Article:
Due to its mild androgenic properties, oxandrolone is one of the few agents to be routinely abused by female athletes. Athletes, from weightlifters to boxers, use oxandrolone, seeking to increase strength without experiencing additional weight gain.
Stanozolol is an active AAS, due to the stability afforded by the 3,2 pyrazole group on the A-ring, which greatly enhances androgen receptor binding. The C-17 methyl group enhances oral availability.
Stanozolol is highly active in androgen- and anabolic-sensitive tissue. It is a weaker androgen than DHT and exerts comparatively less androgenic effect. It will not aromatize to estrogenic metabolites.
This AAS, marketed in the United States and abroad as Winstrol, comes in oral and injectable forms.
Athletes, many in track and field, have abused it. In 1988, Canadian sprinter Ben Johnson was stripped of his Olympic gold medal after testing positive for stanozolol.
This quite potent AAS is a unique agent. Oxymetholone is C-17 methylated and, thus, is an oral agent. The 3-keto stability added by the 2-hydroxymethylene group greatly enhances the drug's anabolic properties. The action of this agent in androgen-sensitive tissues is much like that of DHT and is quite androgenic.
Oxymetholone is the only AAS to date to be considered a carcinogen. 
Like this entire class, oxymetholone does not aromatize. It is thought to activate estrogen receptors via the 2-hydroxymethylene group, and it can exert many estrogenic side effects.
Oxymetholone is marketed in the United States as Anadrol-50 and has been abused the world over by weight lifters and strength athletes for its strong anabolic and pronounced androgenic effects.
Most of the adverse effects of anabolic-androgenic steroid (AAS) use are dose dependent and are reversible with cessation of the offending agent or agents. This overview of side effects and interactions is just that, an overview, and is not meant to represent the full spectrum of potential side effects that may be seen with this class of agents. Vital signs, including heart rate and blood pressure, and basic chemistries, such as sodium, potassium, hemoglobin, hematocrit, BUN (blood urea nitrogen), creatinine, hepatic, and lipid profiles, must be monitored carefully. Monitoring these parameters will help the clinician to determine drug choice, treatment dose, and duration, and will help to alert the prescriber to potentially serious adverse effects that necessitate the discontinuation of therapy.
The most common deleterious effects of AAS use on the cardiovascular system include increased heart rate, increased blood pressure, and changes in lipid metabolism, including lowered high-density lipoprotein (HDL) and increased low-density lipoprotein (LDL). The increase in heart rate is thought to be more profound with the androgens, especially those resistant to aromatase, and is believed to be due to the inhibition of monoamine oxidase (MAO). This effect, when combined with the increased renal recovery of ions, such as sodium, causing subsequent fluid retention, can lead to dramatic increases in blood pressure. Combine this with a tendency to lower HDL and raise LDL, and the stage is set for untoward atherogenic and cardiac effects. Anabolic steroid users can have a lower left ventricle ejection fraction. Ananbolic steroid abuse has been associated with ventricular arrhythmias. [11, 15, 16, 17, 18]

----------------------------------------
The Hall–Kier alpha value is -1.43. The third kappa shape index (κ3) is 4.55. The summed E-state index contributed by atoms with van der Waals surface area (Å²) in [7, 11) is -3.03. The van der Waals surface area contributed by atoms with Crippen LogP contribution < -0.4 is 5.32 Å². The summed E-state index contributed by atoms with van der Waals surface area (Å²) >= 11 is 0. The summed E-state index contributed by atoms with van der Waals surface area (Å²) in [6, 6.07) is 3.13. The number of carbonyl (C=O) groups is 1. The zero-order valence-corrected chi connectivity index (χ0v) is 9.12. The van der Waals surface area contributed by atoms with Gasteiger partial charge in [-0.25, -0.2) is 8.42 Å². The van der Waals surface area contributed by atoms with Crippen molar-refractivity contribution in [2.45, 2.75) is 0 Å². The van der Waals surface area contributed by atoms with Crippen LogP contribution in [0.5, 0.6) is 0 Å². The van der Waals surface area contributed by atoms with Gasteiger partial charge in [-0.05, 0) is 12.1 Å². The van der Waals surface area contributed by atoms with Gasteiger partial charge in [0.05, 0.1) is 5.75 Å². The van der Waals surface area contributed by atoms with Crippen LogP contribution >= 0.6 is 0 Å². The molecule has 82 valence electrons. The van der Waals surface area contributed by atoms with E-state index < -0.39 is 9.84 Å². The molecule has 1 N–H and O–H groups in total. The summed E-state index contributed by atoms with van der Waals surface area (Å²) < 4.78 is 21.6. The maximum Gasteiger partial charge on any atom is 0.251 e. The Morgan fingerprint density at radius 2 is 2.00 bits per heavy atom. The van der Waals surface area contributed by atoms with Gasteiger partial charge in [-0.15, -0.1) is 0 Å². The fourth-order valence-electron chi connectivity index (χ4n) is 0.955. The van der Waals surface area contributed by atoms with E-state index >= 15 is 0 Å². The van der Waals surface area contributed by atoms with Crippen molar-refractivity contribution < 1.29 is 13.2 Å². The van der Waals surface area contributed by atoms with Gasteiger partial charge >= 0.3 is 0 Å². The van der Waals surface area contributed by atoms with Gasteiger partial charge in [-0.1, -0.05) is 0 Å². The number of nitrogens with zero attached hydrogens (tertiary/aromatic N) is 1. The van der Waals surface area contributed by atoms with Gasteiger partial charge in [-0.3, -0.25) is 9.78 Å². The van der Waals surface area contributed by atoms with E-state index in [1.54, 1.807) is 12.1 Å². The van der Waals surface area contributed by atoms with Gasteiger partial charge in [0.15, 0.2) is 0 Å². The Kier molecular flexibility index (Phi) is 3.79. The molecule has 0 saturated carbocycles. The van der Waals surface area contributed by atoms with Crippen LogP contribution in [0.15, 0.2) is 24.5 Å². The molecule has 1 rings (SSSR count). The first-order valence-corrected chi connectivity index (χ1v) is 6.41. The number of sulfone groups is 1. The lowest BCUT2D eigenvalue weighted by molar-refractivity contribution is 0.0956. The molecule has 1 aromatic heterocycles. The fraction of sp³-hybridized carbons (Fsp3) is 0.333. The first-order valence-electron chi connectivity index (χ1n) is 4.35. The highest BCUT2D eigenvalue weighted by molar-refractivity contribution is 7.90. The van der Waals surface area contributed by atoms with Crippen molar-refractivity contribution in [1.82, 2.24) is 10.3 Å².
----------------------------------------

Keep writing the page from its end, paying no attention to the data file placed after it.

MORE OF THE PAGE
The changes made to C-17 to inhibit hepatic degradation make nearly all oral preparations hepatotoxic. The alanine aminotransferase/aspartate aminotransferase (ALT/AST) can be seen to rise, usually in a dose-dependent fashion. Levels approaching 2-3 times baseline are often set as upper limits of reference ranges when administering oral AASs, but the risk-to-benefit ratio must be constantly evaluated.
AAS use also results in suppression of clotting factors II, V, VII, and X, as well as an increase in prothrombin time. Another life-threatening, albeit rare, adverse effect that is seen in the liver and sometimes in the spleen is peliosis hepatitis, which is characterized by the appearance of blood-filled, cystic structures. These cysts, which may rupture and bleed profusely, have been found in patients with near-normal liver function test (LFT) values, as well as in individuals who are in liver failure. Fortunately, drug cessation usually results in complete recovery.
Primary liver tumors have been reported, most of which are benign, androgen-dependent growths that regress with the discontinuation of AAS therapy. Several case reports exist of young, healthy athletes who have died from primary malignant liver carcinoma, with the only identifiable risk factor being oral AAS use.
Anabolic steroid abuse has been considered a risk factor for nonalcoholic fatty liver disease.